Can Brigham president be a fair NFL referee?
The NFL is a multibillion-dollar enterprise whose very existence depends on warding off any idea that those riches amount to blood money that comes at the expense of its oversized gladiators, despite mounting evidence of the gruesome toll the game exacts on players’ brains.
Given that, it’s hard to see how getting involved in the middle of the maelstrom as the industry’s chief medical officer would not lead to the sort of awkward position Dr. Elizabeth Nabel finds herself in.
Last year, amidst the growing controversy over NFL player safety, the well-regarded president of Brigham and Women’s Hospital was named the league’s first chief health and medical adviser. The NFL obviously hoped bringing the leader of a renowned Harvard teaching hospital on board would enhance the credibility of its player safety efforts. Instead, the move may be tarnishing Nabel’s reputation.
A congressional report issued this week says Nabel was part of an effort by NFL officials to steer a federal research project, to be funded by the NFL, away from a Boston University scientist, Robert Stern, who has been at the center of research establishing a link between head injuries among NFL players and chronic traumatic encephalopathy.
Nabel, in a statement to STAT, the Boston Globe-affiliated health and medical news site, said she “had no intention of influencing” the grant process. “I made my neutrality quite clear.”
Nabel sent at least two emails to the director of the office at the National Institutes of Health that was awarding the grant pointing out concerns about potential conflicts of interest among Boston University researchers seeking the grant funding. Stern had filed testimony in connection with a settlement reached between the NFL and its players’ association.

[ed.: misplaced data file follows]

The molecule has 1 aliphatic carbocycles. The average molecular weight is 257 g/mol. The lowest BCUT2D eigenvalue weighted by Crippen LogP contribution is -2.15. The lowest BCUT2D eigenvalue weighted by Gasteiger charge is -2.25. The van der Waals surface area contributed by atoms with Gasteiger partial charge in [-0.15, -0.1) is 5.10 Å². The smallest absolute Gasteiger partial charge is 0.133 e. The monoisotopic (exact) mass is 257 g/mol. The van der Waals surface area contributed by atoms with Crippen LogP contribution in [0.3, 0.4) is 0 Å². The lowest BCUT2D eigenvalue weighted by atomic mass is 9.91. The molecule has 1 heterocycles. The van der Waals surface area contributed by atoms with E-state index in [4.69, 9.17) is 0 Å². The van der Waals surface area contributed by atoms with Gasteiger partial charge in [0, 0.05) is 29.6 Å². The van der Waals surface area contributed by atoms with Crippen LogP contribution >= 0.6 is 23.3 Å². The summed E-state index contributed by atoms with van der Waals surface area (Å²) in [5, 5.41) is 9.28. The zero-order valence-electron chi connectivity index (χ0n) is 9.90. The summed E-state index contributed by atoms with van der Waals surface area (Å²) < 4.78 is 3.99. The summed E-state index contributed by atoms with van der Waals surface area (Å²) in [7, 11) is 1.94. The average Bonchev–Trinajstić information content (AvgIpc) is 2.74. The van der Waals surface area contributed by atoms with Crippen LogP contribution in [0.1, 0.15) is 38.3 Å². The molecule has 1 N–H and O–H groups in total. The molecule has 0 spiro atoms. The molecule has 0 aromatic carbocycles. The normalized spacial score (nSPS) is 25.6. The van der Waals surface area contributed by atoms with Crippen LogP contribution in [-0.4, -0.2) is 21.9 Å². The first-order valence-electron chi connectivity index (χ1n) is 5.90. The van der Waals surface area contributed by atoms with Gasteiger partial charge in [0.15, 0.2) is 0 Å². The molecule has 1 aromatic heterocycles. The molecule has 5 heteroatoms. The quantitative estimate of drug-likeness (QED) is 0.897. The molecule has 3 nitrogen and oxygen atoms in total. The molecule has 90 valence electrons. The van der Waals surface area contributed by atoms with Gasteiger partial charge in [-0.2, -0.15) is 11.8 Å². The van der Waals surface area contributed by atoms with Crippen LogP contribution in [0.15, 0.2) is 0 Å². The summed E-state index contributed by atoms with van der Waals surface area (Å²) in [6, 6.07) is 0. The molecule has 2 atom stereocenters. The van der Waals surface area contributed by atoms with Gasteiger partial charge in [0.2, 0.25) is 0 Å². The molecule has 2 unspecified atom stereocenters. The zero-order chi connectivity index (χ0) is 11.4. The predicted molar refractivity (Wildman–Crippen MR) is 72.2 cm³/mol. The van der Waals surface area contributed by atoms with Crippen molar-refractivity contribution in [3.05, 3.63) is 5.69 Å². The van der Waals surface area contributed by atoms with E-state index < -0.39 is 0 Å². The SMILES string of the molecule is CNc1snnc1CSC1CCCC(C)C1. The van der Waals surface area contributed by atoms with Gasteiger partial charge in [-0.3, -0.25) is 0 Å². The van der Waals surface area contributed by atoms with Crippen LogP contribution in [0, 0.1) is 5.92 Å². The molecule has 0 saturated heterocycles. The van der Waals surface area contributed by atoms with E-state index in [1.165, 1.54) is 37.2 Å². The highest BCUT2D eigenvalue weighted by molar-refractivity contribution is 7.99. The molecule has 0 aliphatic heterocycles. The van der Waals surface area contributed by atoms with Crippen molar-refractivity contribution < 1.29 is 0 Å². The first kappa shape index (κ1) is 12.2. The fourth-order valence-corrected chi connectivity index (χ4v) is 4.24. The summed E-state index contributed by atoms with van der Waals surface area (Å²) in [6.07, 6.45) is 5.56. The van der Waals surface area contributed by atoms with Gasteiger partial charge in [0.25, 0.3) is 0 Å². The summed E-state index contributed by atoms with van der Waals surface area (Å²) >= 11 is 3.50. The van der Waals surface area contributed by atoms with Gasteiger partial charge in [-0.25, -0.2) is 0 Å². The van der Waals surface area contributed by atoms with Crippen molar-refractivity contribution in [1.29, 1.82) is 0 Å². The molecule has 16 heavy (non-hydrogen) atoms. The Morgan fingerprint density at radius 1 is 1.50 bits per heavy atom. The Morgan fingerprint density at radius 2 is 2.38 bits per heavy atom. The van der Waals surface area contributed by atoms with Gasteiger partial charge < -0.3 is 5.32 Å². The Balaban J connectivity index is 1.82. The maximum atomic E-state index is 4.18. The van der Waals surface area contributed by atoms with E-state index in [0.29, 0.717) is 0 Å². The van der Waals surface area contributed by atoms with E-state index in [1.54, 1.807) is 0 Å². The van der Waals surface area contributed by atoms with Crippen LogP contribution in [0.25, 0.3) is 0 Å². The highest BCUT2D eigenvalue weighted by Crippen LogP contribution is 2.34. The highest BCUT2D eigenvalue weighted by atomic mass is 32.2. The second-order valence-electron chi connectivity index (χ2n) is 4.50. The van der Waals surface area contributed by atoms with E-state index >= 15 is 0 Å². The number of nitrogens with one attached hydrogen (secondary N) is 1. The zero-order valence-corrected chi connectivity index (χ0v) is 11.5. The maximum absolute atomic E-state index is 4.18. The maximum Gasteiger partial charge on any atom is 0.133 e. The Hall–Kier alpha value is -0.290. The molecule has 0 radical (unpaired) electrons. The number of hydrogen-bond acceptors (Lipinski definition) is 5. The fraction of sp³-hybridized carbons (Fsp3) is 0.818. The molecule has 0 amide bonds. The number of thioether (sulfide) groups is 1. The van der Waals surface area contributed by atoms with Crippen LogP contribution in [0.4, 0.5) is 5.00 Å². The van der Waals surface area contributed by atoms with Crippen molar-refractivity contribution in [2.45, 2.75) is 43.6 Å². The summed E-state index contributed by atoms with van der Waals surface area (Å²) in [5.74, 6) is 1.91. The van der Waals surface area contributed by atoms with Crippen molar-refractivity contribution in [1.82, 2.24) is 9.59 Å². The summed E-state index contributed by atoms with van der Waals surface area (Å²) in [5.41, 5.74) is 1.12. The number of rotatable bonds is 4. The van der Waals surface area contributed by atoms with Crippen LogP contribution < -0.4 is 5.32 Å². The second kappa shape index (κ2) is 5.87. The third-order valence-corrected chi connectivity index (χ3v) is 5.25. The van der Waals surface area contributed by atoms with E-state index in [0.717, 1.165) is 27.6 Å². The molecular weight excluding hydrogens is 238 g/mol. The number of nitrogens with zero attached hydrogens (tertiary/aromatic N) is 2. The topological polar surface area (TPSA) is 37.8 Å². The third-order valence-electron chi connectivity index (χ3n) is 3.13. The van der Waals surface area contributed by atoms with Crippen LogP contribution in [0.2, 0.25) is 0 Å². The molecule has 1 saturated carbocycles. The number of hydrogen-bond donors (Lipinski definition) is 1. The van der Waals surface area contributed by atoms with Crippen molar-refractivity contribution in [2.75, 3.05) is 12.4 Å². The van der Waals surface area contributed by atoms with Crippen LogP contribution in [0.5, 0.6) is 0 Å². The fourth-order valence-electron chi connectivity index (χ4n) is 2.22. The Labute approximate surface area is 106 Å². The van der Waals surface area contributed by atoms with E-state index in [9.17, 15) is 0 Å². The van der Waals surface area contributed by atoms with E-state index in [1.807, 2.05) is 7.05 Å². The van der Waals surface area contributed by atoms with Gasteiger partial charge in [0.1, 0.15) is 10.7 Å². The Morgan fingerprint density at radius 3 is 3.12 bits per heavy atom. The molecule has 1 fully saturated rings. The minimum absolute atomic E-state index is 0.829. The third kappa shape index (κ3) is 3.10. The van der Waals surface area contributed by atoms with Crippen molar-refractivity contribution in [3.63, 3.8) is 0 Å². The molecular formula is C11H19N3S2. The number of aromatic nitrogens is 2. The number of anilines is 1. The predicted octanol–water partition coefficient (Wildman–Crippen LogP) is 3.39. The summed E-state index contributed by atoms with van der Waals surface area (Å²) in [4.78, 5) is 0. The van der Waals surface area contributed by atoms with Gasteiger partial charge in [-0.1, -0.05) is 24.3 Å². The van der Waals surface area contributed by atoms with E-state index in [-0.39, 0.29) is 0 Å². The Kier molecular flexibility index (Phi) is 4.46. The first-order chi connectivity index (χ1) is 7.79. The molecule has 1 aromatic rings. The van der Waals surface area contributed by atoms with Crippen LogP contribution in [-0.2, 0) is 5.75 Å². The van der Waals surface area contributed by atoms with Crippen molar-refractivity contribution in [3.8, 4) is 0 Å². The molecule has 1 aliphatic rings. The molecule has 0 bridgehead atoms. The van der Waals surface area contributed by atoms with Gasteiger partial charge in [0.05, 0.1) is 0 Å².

The NIH office reviewing the grant applications, however, concluded that Stern had no conflict and his proposal received the highest score of any vying for the $16 million grant. In the end, with the NFL wavering over its funding commitment to the study, the NIH elected to fund the study itself.
The idea that NFL officials would look to influence the selection of researchers by raising questions about their potential conflicts of interest is ironic, to say the least.
Joan Vennochi says Nabel walked more of a “middle ground” than other NFL officials, while still “raising doubts about the Stern study group.” To that degree, says Vennochi, she may only have “played backup” for the NFL team looking to steer the project away from Stern.
Nonetheless, for Nabel and Brigham and Women’s, getting tangled up with a multibillion-industry that has an enormous interest in minimizing the health risks associated with its product increasingly looks like a bad call.
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